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I wrote the following code to test a vector of objects, which have a static member. I expect the output would be:

1 2 3 4 5
6 7 8 9 10

But the actual output is:

1 2 3 4 5
6 6 6 6 6

It looks like the static member is not incremented as expected. Can anyone explain this?

// ==== test.h =====
using namespace std;

void test();

class Record{
    static int total_number;
    int id;
    void show() {std::cout << id << " "; }

// ==== test.cpp ====
#include "stdafx.h"
#include <iostream>
#include <vector>
#include "test.h"
using namespace std;

    total_number += 1;
    id = total_number;

void test(){

    const int vec_length = 5;
    Record a[vec_length];

    for (unsigned int i=0; i<vec_length; i++)

    cout << endl;    

    vector<Record> vr(vec_length);
    for (unsigned int i=0; i<vr.size(); i++)
    cout << endl;

// ==== main.cpp =====
#include "stdafx.h"
#include <iostream>
#include "test.h"
using namespace std;

int Record::total_number = 0;

int _tmain(int argc, _TCHAR* argv[])
    return 0;
share|improve this question
And the definition of Record::Record() is where? – ildjarn Oct 18 '11 at 20:28
Behold the power of the Copy Constructor... – Kerrek SB Oct 18 '11 at 20:36

In C++98/03, your vector is initialized with this constructor:

std::vector<Record> v(5, Record());

This creates one new object, incrementing the static variable, and then makes five copies of this variable to populate the elements. In total, one default- and five copy-constructions, yielding 6 6 6 6 6

In C++11, the constructor is:

std::vector<Record> v(5);

This creates space for five elements and value-initializes them, which for your type means that the default constructor is called once for each element. In total, five default-constructions, yielding 6 7 8 9 10.

share|improve this answer

I guess your definition of Record::Record looks like this

Record::Record() : id(++total_number) {}

and you expect the vector<Record> constructor to call just that constructor. However, vector only does that once and copies the rest via the compiler generated copy constructor, which would look something like this:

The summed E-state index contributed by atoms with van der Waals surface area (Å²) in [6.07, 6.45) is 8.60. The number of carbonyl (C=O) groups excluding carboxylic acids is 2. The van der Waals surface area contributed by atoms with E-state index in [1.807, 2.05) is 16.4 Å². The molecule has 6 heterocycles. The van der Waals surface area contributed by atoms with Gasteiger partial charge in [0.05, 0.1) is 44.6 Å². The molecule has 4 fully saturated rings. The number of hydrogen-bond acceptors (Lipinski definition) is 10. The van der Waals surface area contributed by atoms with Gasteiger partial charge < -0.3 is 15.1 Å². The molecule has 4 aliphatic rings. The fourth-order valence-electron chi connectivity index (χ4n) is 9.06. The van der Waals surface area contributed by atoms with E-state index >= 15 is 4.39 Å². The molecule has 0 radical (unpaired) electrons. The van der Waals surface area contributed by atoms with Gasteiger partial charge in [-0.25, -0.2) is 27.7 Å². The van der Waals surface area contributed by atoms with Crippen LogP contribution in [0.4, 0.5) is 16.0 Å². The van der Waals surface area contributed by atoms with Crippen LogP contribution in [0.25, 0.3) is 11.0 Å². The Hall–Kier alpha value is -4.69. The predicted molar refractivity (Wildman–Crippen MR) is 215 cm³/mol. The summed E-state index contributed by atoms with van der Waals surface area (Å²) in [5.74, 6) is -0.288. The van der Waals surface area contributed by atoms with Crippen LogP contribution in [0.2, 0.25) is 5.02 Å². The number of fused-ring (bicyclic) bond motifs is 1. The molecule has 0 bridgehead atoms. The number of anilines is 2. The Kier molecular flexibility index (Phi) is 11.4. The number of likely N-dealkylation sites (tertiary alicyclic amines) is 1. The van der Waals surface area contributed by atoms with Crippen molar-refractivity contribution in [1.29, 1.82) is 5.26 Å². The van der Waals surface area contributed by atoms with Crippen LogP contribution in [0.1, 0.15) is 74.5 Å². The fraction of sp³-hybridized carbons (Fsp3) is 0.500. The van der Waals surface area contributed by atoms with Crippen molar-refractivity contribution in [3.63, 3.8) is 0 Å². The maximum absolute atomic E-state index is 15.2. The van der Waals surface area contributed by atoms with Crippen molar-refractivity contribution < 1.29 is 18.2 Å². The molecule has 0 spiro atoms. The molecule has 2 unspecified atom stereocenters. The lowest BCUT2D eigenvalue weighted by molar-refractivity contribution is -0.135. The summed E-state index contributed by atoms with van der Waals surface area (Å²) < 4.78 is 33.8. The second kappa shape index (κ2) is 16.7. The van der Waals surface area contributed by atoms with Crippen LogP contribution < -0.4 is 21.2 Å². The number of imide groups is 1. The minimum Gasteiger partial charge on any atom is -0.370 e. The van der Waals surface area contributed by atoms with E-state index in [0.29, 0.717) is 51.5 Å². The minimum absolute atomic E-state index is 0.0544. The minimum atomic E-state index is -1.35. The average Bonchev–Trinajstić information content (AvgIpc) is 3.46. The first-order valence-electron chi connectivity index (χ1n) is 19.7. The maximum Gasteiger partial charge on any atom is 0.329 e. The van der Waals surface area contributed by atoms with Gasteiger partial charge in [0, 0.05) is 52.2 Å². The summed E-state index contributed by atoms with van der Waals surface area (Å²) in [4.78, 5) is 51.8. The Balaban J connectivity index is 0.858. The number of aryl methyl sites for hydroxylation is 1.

Record::Record(const Record &other) : id( {}

You will have to overwrite that too.

share|improve this answer
Reviewing my code I have to ask if my version of default constructor is valid C++. – Florian Oct 18 '11 at 20:40
@Mooing : Technically, id is initialized before the constructor body is even entered, since it was initialized in the constructor's initializer-list. – ildjarn Oct 18 '11 at 23:08
@ildjarn: in OPs code, it is uninitialized at the start of the body. I thought krynr was the OP when I interpreted his comment :( – Mooing Duck Oct 18 '11 at 23:11
@Mooing : Ah I see, sorry for the unnecessary correction. :-] – ildjarn Oct 18 '11 at 23:13

How a vector<Record> vr(vec_length); is somewhat loose. I assume you would be expecting vec_length default construction calls, but another viable implementation is to create one default constructed object followed by vec_length-1 copies. That said, you failed to provide an appropiate copy-constructor.

share|improve this answer
This is a somewhat muddled answer for a situation that has entirely standard-specified behaviour... although the answer depends on the language standard! – Kerrek SB Oct 18 '11 at 20:39

I'd suggest (and in the absence of the full code I assume that in Record::Record() you do an ++total_number) that the problem is here

vector vr(vec_length);

which initializes std::vector with vec_length Record's.

std::vector requires its types to be copy-constructible, i.e. you would have to implement Record::Record(const Record&). What happens is this: since std::vector has no Record(), it creates one by constructing it (Record::Record() is called, which increments total count to 6). Then the remaining vec_length-1 records are copied by calling Record::Record(const Record&) with the just created instance.

Since you haven't supplied a copy-ctor, the compiler has created one for you which simply does a bitwise copy of the object. Since vec_length is static to the class, nothing is to be copied - but also since the copy-ctor doesn't increment the static nothing happens (i.e. the value is simply retained).

So the output for these is 6.

share|improve this answer

The definition of the vector constructor you used is as follows:

explicit vector ( size_type n, const T& value= T(), const Allocator& = Allocator() ); Repetitive sequence constructor: Initializes the vector with its content set to a repetition, n times, of copies of value. Here is the link to the man page

I believe this means that the vector constructor will run your default constructor once (resulting in 6) and then your copy constructor 4 more times (resulting in more 6's).

share|improve this answer
+1 for providing the stl code. :-) – Florian Oct 18 '11 at 20:42

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